Guest Article: Student Affected By Grandma’s Disappearance

Ben Dunham

by Emily Feenstra
Diamond still works on in school, despite the loss of her grandmother.  

by Emily Feenstra

When you type your Grandmother’s name in the search bar on, the last thing you want to see following her name is the word “missing” after it. For 17 year old Diamond Shaver, this is reality.

September 8, 2007 was the day that Diamond’s grandmother, Renee Kyles, disappeared off the streets of Kalamazoo, Michigan. She was one out of the 2,300 people that go missing every day, according to This was the day that would have a huge impact on Diamond’s life for many years to come.

“She had many husbands and one got her addicted to drugs,” said Diamond about Kyles. “When my mom was older, she moved her to Kalamazoo to try to get her off of drugs.” This did not work, as she always had people at their house doing drugs.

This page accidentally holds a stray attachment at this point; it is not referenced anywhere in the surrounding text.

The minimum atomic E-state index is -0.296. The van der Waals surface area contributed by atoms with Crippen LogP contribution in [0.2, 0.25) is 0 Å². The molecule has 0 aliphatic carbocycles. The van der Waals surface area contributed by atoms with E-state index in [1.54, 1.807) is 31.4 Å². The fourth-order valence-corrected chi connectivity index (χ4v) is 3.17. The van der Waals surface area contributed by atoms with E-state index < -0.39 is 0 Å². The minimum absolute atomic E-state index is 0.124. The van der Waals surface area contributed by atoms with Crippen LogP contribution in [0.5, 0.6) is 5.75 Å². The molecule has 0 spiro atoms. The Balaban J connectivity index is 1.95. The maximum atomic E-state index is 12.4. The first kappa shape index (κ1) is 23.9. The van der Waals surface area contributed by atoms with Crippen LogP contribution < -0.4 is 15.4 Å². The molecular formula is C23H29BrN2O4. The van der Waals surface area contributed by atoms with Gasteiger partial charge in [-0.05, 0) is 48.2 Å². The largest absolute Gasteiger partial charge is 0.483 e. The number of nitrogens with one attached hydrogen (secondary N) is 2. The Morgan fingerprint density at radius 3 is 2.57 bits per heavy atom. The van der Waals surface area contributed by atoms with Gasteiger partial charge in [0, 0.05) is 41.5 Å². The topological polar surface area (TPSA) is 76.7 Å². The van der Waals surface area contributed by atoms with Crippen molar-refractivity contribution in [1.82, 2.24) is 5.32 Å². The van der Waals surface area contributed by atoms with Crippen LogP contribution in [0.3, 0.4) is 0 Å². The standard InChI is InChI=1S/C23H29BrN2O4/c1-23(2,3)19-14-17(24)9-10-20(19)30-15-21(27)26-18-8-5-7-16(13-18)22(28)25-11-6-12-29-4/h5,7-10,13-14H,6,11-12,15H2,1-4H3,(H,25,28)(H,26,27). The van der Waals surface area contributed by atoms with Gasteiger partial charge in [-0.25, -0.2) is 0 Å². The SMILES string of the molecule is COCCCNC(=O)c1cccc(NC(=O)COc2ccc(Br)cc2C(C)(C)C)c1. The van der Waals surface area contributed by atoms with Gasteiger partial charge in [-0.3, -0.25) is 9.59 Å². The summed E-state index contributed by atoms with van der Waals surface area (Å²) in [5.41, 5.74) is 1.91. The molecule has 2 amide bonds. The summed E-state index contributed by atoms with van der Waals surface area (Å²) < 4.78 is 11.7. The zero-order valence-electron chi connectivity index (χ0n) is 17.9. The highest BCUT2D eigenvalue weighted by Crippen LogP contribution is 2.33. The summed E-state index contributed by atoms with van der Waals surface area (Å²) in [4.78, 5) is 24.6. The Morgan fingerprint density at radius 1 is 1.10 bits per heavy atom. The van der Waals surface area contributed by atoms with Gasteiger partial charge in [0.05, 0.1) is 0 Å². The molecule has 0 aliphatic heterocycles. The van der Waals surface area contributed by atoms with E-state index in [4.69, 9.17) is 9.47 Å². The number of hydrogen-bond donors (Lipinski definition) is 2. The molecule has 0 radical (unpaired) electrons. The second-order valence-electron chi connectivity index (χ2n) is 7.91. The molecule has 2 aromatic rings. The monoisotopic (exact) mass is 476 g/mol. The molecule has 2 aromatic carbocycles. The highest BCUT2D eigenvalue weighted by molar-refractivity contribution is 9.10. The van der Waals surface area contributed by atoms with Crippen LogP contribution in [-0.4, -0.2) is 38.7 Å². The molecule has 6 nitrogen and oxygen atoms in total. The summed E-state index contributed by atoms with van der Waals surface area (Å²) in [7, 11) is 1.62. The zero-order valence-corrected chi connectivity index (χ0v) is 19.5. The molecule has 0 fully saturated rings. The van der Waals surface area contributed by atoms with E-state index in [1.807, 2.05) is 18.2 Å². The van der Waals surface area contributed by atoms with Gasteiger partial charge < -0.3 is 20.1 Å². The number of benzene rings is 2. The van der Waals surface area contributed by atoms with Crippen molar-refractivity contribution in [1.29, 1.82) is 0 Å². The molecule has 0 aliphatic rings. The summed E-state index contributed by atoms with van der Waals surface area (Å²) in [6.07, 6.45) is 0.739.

Diamond’s Grandma was the one that raised her when she moved to Kalamazoo. Diamond said, “My mom was always working.” This resulted in Diamond being very close to her grandmother.

“You couldn’t tell she was on drugs until she experienced withdrawal,” explained Diamond. “She was mad and said that she was gonna go away and not tell anyone since she thought she was such a problem.” Two weeks after she said this, she went missing.

At first, Diamond did not think much of this happening, but after months passed, it finally hit her that it was serious. Diamond thinks her life would be a lot easier if her grandmother were still here with her. An article found online states how “Kyles’ disappearance, her family said, has deprived them of a woman devoted to her family, who lifted the spirits of those around her, talked fast and cracked funny jokes.”

Diamond considers her relationship with her Grandma closer than the one she had with her mom. Both Diamond and her mother had a close relationship with her grandmother and her disappearance has affected both of their lives.